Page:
Maldives as a Surf Destination
For decades, Maldives has always been a well-known place to have a wonderful vacation for divers. But what about all those folks who love surfing?
It all began with Antony Hinde, who taught the Maldivians the thrills of surfing. Stranded in a shipwreck on their way to Réunion Island in 1973, he and Mark Scanlon, both Australian, are known as the founders of the Maldivian Tourism Industry back then.
Known as the Father of Surfing in the Maldives, he was instrumental in bringing about modern surfing techniques into the Maldivian repertoire of using planks.
Although now you have many options to experience the ocean, like either staying in a resort all your trip, or going on a cruise around the islands on a safari boat, or even a combination of the two, or just trusting your luck at finding a great experience with just your backpack, the best idea still is island hopping, where you discover not only the subtle variations of every Maldivian village, but also the great surf in every island.
What to expect in the Maldivian Surf Scene
The warm equatorial climate and the high humidity all year round mean you’ll need nothing much except short fins, your surfboard and shorts! Having the best breakers during the monsoon season around September and October, the rest of the year waxes and wanes around this maximum, giving an opportunity for the less experienced surfers to improve on their game for the next peak.
It’s also interesting to note that the surf points in atolls other than Malé atoll get a bigger bunch of visitors from February to April, mainly due to the increase in consistent wave activity in the other atolls. People say that the surf season is quite similar to that of Indonesia, with off-shore conditions and waves of 3 – 8 feet height.
While these waves may not be as formidable as the ones in Tahiti or Mentawai’s, it can be challenging as the reef breaks can be quite a bit difficult to maneuver.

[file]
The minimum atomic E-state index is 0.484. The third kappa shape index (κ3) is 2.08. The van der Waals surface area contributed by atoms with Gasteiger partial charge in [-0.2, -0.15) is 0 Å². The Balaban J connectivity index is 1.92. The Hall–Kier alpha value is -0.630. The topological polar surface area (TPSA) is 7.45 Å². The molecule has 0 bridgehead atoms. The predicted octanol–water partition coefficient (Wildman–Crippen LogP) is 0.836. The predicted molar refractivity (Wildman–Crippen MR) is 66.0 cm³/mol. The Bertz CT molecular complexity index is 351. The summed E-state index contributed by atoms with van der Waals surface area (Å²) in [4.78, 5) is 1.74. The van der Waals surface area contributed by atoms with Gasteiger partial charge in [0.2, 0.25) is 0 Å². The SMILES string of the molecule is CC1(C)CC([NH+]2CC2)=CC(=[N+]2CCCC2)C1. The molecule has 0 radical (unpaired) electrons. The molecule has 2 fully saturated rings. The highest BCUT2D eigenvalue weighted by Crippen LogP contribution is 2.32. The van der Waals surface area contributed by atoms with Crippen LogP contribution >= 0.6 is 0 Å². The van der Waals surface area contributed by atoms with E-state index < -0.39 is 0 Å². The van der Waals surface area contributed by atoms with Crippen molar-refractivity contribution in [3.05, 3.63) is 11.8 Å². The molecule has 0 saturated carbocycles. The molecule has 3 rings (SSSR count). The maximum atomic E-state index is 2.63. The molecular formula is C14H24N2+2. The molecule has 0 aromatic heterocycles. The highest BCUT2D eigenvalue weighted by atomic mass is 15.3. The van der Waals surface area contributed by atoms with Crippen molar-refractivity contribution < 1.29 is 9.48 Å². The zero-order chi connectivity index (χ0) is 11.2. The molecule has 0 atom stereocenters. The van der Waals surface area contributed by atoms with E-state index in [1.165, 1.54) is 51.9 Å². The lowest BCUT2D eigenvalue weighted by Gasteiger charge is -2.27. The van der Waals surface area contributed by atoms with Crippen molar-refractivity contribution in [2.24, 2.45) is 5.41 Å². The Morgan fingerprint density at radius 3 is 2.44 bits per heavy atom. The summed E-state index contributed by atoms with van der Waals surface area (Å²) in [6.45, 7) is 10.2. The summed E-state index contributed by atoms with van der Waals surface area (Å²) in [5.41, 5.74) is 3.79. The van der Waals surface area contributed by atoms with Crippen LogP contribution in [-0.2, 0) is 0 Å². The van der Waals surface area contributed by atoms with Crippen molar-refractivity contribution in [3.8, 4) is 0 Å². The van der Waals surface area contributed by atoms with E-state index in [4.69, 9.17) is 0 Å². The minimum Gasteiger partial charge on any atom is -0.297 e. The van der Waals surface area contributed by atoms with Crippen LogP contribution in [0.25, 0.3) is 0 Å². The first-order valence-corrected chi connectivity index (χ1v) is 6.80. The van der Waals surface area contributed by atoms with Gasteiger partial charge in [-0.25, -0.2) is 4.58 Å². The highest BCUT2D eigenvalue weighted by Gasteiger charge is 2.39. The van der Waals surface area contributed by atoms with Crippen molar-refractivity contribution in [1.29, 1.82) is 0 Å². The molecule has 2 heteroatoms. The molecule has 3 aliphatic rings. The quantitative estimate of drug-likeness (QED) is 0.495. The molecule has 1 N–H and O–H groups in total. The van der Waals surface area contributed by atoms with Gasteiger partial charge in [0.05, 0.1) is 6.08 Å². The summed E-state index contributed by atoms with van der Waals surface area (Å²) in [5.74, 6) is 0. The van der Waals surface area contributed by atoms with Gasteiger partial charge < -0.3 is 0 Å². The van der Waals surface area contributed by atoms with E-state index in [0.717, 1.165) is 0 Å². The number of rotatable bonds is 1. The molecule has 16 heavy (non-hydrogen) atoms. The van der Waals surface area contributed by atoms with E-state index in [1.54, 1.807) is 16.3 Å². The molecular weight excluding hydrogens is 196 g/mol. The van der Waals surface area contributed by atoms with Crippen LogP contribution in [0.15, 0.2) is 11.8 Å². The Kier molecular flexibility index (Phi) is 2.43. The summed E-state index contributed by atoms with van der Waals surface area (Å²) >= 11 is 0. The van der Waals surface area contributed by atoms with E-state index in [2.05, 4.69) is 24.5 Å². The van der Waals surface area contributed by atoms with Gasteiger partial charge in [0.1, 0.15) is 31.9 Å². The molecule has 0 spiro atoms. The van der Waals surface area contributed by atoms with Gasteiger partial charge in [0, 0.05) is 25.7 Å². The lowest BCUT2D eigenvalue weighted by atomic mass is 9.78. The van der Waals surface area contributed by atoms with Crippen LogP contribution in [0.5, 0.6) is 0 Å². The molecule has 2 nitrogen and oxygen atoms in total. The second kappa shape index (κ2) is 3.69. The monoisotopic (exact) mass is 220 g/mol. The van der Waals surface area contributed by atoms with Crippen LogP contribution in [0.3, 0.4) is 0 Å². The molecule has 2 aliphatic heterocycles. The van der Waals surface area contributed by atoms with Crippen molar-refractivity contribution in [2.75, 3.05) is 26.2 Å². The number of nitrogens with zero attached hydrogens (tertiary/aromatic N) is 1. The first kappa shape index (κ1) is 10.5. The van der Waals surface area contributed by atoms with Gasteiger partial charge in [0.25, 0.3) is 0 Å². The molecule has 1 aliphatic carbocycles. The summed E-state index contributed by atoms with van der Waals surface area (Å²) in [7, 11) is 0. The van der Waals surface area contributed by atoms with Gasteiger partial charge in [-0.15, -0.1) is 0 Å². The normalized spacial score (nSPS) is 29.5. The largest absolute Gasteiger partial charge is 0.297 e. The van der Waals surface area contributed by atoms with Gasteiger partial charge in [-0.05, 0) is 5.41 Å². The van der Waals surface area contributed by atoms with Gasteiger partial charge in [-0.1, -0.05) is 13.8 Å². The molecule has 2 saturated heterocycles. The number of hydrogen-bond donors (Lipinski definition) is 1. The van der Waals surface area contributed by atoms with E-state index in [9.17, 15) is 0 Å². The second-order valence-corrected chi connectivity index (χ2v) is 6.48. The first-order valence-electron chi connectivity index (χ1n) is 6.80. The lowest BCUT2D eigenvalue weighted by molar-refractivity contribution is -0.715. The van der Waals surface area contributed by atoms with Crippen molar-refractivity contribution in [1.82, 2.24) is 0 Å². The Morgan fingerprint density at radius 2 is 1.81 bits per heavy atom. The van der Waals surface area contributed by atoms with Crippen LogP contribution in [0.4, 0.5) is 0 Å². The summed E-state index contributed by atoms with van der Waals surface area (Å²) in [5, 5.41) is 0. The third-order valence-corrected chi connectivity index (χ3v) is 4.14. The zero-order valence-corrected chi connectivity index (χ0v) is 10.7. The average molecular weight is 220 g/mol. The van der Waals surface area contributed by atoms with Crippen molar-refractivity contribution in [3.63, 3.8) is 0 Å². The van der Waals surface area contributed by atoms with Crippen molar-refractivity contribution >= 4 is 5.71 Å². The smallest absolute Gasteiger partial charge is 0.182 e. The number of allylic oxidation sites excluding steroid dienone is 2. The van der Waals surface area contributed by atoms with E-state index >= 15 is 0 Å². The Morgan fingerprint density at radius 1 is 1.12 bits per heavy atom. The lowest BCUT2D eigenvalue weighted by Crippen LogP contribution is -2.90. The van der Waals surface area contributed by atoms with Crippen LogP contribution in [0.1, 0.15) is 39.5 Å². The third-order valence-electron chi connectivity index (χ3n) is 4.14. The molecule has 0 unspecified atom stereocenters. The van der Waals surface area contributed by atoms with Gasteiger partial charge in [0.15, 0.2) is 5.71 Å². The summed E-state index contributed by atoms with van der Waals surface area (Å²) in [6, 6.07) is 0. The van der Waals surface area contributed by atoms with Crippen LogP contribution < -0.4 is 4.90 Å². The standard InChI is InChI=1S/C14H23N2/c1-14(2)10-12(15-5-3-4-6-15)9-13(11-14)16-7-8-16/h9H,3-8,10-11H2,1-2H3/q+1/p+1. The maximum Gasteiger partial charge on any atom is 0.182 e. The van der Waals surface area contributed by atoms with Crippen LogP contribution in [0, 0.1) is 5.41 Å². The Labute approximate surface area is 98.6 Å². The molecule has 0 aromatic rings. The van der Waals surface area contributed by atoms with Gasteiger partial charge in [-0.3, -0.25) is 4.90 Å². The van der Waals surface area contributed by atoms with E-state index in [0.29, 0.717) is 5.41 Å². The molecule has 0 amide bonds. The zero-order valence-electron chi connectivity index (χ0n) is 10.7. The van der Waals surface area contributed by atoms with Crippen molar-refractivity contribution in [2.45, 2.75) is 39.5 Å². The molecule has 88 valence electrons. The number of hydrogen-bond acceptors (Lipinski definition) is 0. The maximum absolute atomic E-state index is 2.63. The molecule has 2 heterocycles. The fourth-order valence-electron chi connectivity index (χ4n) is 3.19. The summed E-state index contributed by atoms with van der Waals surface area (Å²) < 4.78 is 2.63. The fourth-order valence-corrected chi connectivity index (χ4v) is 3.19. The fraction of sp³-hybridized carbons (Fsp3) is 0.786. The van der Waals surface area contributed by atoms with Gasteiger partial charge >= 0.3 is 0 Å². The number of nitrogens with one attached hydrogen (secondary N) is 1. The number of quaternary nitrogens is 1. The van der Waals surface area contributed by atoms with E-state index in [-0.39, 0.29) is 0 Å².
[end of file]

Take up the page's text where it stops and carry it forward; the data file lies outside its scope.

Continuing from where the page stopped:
You might want to consider chartering a vessel, if you’re planning a holiday during the off-peak season. Some safaris are specialized in diving and some in surfing, while others are mostly about fishing, so make sure you know which one that you’re mostly interested in and make the right choice.
Most of the equipment can be rented here, but most surfers choose to bring their own stuff. A normal short-board, a mid-range gun, a long sleeve rash guard for sun protection if you burn easily, and a helmet are all important items that must be in your kit, and neoprene booties are crucial due to the sharp coral in every surf point in the Maldives.
Some popular surfing locations in the Maldives
While most of the surf points in the Malé region can be accessed via speed boat rides at the most 40 minutes long, the Atolls of Meemu,Thaa and Laamu are usually accessible via resorts or charter operators. These atolls have the capacity to turn out the longest swell periods as it sits between the northern and southern atolls of the archipelago. Exploring these atolls on a surf cruiser will be the best option, as most of the secret locations having the best surf are known only to a handful of people.
The following surf points are all reef breakers, and caution is advised even for advanced surfers as surfing in these waters can lead to injury if one takes too many risks.
Pasta Point: Tony Hussein-Hinde set up shop in this area. Named for the fact that the location used to be an Italian resort, the surf point gives perfect lefts. Unaffected by wind, the surf picks up the most swell and has a 300 yard tubing wall for pull ins, called the Macaroni Bowl before it comes into the shallows called, “Lockjaws”.
Beacons, in Gaafu Dhaalu, is an exposed reef break. If you have a northerly breeze, the consistent right handers can give you hours of entertainment, if you watch out for the reef and the currents, and if not too crowded. Beacons give you great breakers in every tide.
Meanwhile, in higher tides, Chickens is a good left hander that’s quite fast and can get hollow if it’s a wave from the south. Chickens is at Villingilimathi Huraa and is best if you visit on a charter vessel.
Cokes is a right hand reef break on the east of Thulusdhu Island. You can experience the big wave tube, but the rides are short albeit intense. You’ll have consistent waves from mid to high tides, and maybe not worth the wait at low tide, even though big swells wash up from time to time. These high frequency waves are usually best for experienced surfers.
Honkey’s is a great surf point for surfers at every experience level. This left hander is on the same reef as another surf point, the Sultans. Unfortunately, it also gets quite crowded at times, but is made up by (and also probably because of) the fact that it is quite easy to access this surf point.
Backpackers and tourists alike love the surf scene in the Maldives, where a number of international surfing competitions have been held in the past years. Professional equipments are available at several sporting shops in the capital city as well as many of the resorts in the Maldives.
No related posts.